Charter schools produce billions in benefits

The following column originally was published in March, 2024 by a number of the APG of East Central Minnesota newspapers.  This includes the Sun Current, Forest Lake Times, Union Times, SunSailor,   Press& News and Monticello Times.


Charter schools produce billions in benefits


When parents or students say a school “saved their life,” I pay attention. Recently I heard this phrase often at several Minnesota charter public schools that I visited. Together these charter schools produce billions of dollars in benefits to individuals and Minnesota.

Here are a few of those stories.

Paladin Career & Technical High School is in Coon Rapids. Heidi Meade feared her son, Casey, might take his life before enrolling there. She said: “The school saved him and many others. That school is changing the world.”

Paladin graduate Casey Meade explained that in his previous district school, “I was bullied and struggled. I was a stereotypical nerd. But at Paladin, I found a much smaller school with teachers who listened to me and gave me individual attention. I earned a ‘finishing trades certificate’ before graduating and now I’m working at Lowe’s.”

Casey & Heidi Meade at his graduation (Photo courtesy of Heidi Meade)

Santo Zarate Sr. has two Paladin graduates. Santo wrote: “The way that the staff redirected my children’s behavior into the responsible adults that they are today, makes me emotional. I can’t say enough of how amazing Paladin is and how grateful we are for that school.”

Some youngsters succeed at large district public high schools. However, some students are like George Bugella, a graduate of Northwest Passage High School in Coon Rapids. He explained: “When I started going to school at NWPHS, I never felt belittled, small or a burden for having an IEP. The staff respected me and in turn, I respected them. In my two years there I didn’t get in trouble which was a refreshing change from ‘normal’ high school. Compared to being confined to a desk with a cutthroat schedule, NWPHS was fun.” Bugella has been a welder for 13 years.

Shawn Murphy reported that NWPHS helped her daughter Sydney “deal with her emotions. Now, Sydney is in college (with) an A and B average. She has gotten her nursing assistant certification. She could not have done (it) without the help of the NWPHS staff. … They showed her that when she put her mind to it, she can do anything, also that they believed in her even when she didn’t believe in herself.”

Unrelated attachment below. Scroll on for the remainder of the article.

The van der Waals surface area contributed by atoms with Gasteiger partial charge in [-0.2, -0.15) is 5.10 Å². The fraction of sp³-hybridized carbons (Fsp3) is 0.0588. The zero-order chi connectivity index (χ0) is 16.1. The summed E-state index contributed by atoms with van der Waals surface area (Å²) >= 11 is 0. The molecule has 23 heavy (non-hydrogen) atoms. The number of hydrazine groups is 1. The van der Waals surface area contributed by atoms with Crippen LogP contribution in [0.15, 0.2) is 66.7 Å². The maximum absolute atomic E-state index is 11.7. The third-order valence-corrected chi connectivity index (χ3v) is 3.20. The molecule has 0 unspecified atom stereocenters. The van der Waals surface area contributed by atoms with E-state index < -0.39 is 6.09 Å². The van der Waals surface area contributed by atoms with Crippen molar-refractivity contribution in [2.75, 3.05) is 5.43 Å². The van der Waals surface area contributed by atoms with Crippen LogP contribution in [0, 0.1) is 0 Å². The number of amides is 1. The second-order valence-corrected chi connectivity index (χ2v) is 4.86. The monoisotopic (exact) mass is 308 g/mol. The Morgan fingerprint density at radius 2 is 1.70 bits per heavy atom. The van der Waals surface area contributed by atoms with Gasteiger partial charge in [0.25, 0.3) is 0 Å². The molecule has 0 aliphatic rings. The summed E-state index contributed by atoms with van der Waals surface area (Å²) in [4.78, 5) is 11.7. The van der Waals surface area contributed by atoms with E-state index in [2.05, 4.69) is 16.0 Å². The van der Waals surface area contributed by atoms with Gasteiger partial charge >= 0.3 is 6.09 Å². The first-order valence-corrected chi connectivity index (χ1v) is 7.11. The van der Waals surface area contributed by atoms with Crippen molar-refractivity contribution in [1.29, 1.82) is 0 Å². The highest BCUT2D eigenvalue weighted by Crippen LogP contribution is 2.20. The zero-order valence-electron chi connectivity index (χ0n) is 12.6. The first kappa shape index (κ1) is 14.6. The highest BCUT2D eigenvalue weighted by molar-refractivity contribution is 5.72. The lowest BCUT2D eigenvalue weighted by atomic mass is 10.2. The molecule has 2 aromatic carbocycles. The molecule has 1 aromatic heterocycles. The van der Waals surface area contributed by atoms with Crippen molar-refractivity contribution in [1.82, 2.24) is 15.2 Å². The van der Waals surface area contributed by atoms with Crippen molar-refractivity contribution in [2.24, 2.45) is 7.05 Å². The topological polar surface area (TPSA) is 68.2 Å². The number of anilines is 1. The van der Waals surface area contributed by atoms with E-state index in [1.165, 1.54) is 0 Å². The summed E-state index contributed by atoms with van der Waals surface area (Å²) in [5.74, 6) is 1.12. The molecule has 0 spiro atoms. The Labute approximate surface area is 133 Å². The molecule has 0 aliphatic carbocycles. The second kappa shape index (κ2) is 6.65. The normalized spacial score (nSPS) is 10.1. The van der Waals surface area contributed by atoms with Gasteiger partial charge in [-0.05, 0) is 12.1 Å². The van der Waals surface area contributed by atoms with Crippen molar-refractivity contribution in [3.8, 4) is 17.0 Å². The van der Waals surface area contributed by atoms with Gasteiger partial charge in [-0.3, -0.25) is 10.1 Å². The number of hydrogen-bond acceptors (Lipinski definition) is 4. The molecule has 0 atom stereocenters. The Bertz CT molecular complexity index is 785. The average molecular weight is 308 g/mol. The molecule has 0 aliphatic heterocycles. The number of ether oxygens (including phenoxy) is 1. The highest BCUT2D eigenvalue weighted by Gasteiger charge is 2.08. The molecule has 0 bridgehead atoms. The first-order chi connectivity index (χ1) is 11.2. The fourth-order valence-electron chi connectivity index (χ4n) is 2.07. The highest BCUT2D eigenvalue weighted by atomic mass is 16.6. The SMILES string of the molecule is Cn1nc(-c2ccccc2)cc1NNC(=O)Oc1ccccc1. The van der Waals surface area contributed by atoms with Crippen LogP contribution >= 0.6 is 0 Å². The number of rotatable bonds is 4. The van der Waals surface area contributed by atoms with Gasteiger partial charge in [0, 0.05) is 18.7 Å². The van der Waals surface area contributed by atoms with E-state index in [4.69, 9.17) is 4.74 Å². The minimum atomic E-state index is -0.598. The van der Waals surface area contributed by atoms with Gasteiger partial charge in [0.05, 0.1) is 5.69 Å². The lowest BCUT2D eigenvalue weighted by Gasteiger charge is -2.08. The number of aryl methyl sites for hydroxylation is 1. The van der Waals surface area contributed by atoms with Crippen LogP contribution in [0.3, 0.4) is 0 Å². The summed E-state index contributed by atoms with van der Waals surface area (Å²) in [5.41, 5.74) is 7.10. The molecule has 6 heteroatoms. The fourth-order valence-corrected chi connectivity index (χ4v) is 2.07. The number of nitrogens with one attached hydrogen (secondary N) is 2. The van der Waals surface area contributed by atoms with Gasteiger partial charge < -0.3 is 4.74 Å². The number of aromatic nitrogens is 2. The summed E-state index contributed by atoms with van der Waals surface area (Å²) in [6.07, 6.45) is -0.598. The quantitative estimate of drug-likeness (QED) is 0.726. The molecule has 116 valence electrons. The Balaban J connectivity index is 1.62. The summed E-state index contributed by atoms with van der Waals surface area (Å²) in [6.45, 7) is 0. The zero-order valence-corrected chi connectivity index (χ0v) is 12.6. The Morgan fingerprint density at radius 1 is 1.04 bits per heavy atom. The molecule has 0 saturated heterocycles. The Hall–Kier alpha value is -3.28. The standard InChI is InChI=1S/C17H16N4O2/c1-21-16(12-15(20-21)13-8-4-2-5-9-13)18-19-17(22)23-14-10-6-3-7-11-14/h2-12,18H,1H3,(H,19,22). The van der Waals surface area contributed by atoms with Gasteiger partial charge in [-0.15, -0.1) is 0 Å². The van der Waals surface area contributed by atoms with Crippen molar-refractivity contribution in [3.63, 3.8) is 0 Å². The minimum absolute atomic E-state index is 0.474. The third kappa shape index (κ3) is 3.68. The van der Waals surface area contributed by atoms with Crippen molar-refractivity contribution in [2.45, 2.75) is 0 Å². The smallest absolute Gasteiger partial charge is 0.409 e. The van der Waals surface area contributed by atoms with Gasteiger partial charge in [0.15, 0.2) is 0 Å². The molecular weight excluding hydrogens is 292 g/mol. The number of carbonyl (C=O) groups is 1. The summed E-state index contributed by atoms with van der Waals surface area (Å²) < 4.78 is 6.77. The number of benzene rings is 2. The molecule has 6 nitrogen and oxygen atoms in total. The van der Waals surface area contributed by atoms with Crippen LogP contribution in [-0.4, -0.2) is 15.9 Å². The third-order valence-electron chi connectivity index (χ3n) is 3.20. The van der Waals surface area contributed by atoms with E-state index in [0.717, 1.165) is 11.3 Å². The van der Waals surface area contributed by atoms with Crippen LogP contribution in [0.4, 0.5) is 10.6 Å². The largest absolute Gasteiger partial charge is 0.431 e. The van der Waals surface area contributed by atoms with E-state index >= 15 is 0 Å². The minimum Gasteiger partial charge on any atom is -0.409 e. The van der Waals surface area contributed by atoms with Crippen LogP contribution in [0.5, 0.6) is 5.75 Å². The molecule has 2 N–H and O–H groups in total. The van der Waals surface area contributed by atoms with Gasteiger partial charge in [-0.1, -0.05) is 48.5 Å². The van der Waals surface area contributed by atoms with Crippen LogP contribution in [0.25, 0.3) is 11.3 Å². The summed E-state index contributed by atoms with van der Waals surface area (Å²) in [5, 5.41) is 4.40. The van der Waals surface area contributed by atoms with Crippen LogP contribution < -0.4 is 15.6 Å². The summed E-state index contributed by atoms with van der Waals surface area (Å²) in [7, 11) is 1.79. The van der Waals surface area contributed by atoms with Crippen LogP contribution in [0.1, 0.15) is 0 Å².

Here’s how I arrived at the “billion-dollar benefit” mentioned earlier.

First, a 2021 Georgetown University Center on Education and the Workforce study compared the median lifetime earning difference of a high school dropout and graduate: It’s $400,000. Here’s the study.

Second, a 2019 report by University of California, Santa Barbara Professor Russell W. Rumberger cited research that “each new high school graduate would generate more than $200,000 in government savings.” That’s because “dropouts have poorer health and higher rates of mortality than high school graduates; they are more likely to engage in criminal behavior and be incarcerated over their lifetimes.” Here’s that study.

Adding figures from those studies produces an average lifetime benefit of $600,000 per graduate. I checked with five charters, including Paladin and NWPHS, serving virtually all youngsters who have not succeeded in large traditional public schools. These five charters have more than 4,000 graduates over their years of operation. Multiplying 4,000 and $600,000 produces $2.4 billion. Many more Minnesota charters focus on previously unsuccessful students, so the benefit is even greater than that.

Some Minnesota charter public schools serve a cross-section of students, like DaVinci Academy of Arts and Science in Ham Lake, St. Croix Preparatory Middle School in Stillwater, and International Spanish Language Academy in Edina. They received the U.S. Department of Education’s “Blue Ribbon” award based on test scores and graduation rates. But schools like Paladin and NWPHS also are valuable. A complete list of Minnesota charters is here.

This isn’t a blanket endorsement of all charters. But chartering, allowing educators and families to create these new public schools that are accountable for results, has produced billions in benefits.

As Erin Gunderson explained: “Many students, like my son, don’t fit a traditional public school. It was a struggle to get him up in the morning. He’s a much happier person at Paladin. They’ve provided him with skills that he can use the rest of his life. Paladin has had a huge impact in my son’s life, but also my life.”

Joe Nathan, Ph.D., is co-director of the Center for School Change. He formerly was a Minnesota public school teacher, administrator and PTA president. Reactions welcome: